I am passionate about travel, along with my family and photography, and when I’m not traveling, I enjoy reading. I especially enjoy reading books that take place in locations I’ve visited. They allow me to relive the adventures I encountered in those destinations, and such was the case with Len Camarda’s The Seventh Treasure set in Spain.
The Seventh Treasure follows the story of Secret Service agent Gene Cerone, who travels to Granada, Spain to investigate the mysterious circumstances surrounding his sister’s death. Turns out her death was no accident and Cerone, with help from Lieutenant Mercedes Garcia, uncovers a hidden conspiracy that dates back to the time of the Moors.
Although I recently toured Spain’s Balearic Islands, I visited Granada back in 2003. Still, I vividly remember the Alhambra as a massive palace complex, home Spanish Muslims as well as Isabel and Ferdinand. The buildings were unassuming from the outside, yet ornately geometric and beautiful on the inside. The gardens and fountains were particularly unusual and lovely, plus a cooling respite from the summer heat. Anyway, Camarda’s book spends a lot of time in and around the Alhambra.
I’ve read Dan Browne’s books because I enjoy the way he entwines mystery with historical facts. Len Camarda’s follows a similar path in this, his first novel, using the storyline from the Tales of the Arabian Nights. His writing is descriptive, he keeps the plot moving, and involves politics (in a similar fashion to Tom Clancy) and uses plausible methods to uncover the mystery.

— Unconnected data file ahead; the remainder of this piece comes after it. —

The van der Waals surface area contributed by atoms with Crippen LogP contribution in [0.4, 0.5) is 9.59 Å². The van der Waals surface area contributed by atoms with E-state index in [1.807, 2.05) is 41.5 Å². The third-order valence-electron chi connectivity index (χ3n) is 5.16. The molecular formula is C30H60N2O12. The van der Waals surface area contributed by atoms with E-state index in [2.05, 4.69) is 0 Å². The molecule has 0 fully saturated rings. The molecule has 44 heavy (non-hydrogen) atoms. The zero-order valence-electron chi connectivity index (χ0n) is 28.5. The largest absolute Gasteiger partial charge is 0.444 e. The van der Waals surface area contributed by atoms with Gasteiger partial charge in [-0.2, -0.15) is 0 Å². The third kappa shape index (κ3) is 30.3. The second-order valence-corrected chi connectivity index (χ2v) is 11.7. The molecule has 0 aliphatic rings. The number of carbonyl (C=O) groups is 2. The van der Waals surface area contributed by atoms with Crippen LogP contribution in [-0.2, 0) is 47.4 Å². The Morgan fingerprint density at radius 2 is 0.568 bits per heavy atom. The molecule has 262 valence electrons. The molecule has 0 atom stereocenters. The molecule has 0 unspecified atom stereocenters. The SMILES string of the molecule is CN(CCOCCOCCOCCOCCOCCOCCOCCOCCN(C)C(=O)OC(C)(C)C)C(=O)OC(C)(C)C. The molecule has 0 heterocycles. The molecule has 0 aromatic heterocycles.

If you like historical thrillers or are just looking for a good read, I suggest Len Camarda’s The Seventh Treasure — and, of course, a trip to Spain!
Disclosure: The Seventh Treasure was sent to me for review, but if I’d come across it in the bookstore I would have purchased it. I can honestly recommend it.
The Wine Seekers’ Guide to Livermore Valley, by my friend Tom Wilmer, was not written for the wine snob. The book is aimed at those of us who don’t understand the intricacies of the grape. He says the wine tasting experience has more to do with the social interactions and having a fun time, rather than the subjective, critical tasting experience. Therefore, this is truly my kind of guide– one with clear and helpful information in an easy to read format.
The book serves as the first exclusive guide to this little-known wine region located in northern California about a half-hour from San Francisco in the East Bay. Tom introduces more than forty wineries, the owners and winemakers, and their superb wines. The paperback makes it easy to plan a tour as it provides a map of the region, directions, operating hours, and contact information for each winery. As a seasoned travel writer (travel editor of Las Vegas Magazine from 1998 through 2003 and Central Coast Magazine from 2003 through 2008) Tom has also included recommendations on where to stay and a detailed restaurant guide plus bookstores, theater, festivals and parks. Now, all I need is time to visit each one.
Before you can say “summer vacation”, my college student will be heading back to campus. This year she will live in her own apartment and that means cooking for herself. I will be sending her off with The Complete Idiot’s Guide to Easy Freezer Meals because the entire concept of cooking once and freezing portions makes such good sense. And, duh– the book explains it all — in E-Z steps!